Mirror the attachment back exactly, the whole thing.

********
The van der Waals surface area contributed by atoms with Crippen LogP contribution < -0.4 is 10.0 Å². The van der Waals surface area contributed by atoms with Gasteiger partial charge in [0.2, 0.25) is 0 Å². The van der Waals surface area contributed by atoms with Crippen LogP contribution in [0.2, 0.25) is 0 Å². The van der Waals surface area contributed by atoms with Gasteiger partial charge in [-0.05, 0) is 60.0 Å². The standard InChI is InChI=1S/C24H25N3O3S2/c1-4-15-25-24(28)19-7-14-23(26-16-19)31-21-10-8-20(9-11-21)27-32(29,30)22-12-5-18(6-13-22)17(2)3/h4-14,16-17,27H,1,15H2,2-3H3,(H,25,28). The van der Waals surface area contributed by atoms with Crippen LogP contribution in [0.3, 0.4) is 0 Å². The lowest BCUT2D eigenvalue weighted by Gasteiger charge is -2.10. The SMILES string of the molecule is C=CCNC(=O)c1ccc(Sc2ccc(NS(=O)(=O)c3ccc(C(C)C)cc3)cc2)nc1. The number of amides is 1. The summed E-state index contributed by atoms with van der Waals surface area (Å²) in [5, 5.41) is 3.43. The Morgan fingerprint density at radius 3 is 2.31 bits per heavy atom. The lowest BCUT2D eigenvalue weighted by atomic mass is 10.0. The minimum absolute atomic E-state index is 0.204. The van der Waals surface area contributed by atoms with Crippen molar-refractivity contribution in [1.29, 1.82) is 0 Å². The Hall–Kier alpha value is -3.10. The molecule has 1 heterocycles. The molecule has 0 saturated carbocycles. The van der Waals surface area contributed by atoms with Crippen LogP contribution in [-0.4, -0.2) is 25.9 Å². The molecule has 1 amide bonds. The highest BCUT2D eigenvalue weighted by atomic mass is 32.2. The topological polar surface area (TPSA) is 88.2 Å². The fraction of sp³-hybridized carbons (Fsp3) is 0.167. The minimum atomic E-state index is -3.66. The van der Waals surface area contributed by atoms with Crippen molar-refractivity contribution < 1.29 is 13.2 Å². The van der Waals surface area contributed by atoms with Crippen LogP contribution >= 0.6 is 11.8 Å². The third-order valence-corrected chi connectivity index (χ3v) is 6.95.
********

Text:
The van der Waals surface area contributed by atoms with Crippen LogP contribution < -0.4 is 10.0 Å². The van der Waals surface area contributed by atoms with Gasteiger partial charge in [0.2, 0.25) is 0 Å². The van der Waals surface area contributed by atoms with Crippen LogP contribution in [0.2, 0.25) is 0 Å². The van der Waals surface area contributed by atoms with Gasteiger partial charge in [-0.05, 0) is 60.0 Å². The standard InChI is InChI=1S/C24H25N3O3S2/c1-4-15-25-24(28)19-7-14-23(26-16-19)31-21-10-8-20(9-11-21)27-32(29,30)22-12-5-18(6-13-22)17(2)3/h4-14,16-17,27H,1,15H2,2-3H3,(H,25,28). The van der Waals surface area contributed by atoms with Crippen LogP contribution in [0.3, 0.4) is 0 Å². The lowest BCUT2D eigenvalue weighted by Gasteiger charge is -2.10. The SMILES string of the molecule is C=CCNC(=O)c1ccc(Sc2ccc(NS(=O)(=O)c3ccc(C(C)C)cc3)cc2)nc1. The number of amides is 1. The summed E-state index contributed by atoms with van der Waals surface area (Å²) in [5, 5.41) is 3.43. The Morgan fingerprint density at radius 3 is 2.31 bits per heavy atom. The lowest BCUT2D eigenvalue weighted by atomic mass is 10.0. The minimum absolute atomic E-state index is 0.204. The van der Waals surface area contributed by atoms with Crippen molar-refractivity contribution in [1.29, 1.82) is 0 Å². The Hall–Kier alpha value is -3.10. The molecule has 1 heterocycles. The molecule has 0 saturated carbocycles. The van der Waals surface area contributed by atoms with Crippen LogP contribution in [-0.4, -0.2) is 25.9 Å². The molecule has 1 amide bonds. The highest BCUT2D eigenvalue weighted by atomic mass is 32.2. The topological polar surface area (TPSA) is 88.2 Å². The fraction of sp³-hybridized carbons (Fsp3) is 0.167. The minimum atomic E-state index is -3.66. The van der Waals surface area contributed by atoms with Crippen molar-refractivity contribution < 1.29 is 13.2 Å². The van der Waals surface area contributed by atoms with Crippen LogP contribution >= 0.6 is 11.8 Å². The third-order valence-corrected chi connectivity index (χ3v) is 6.95.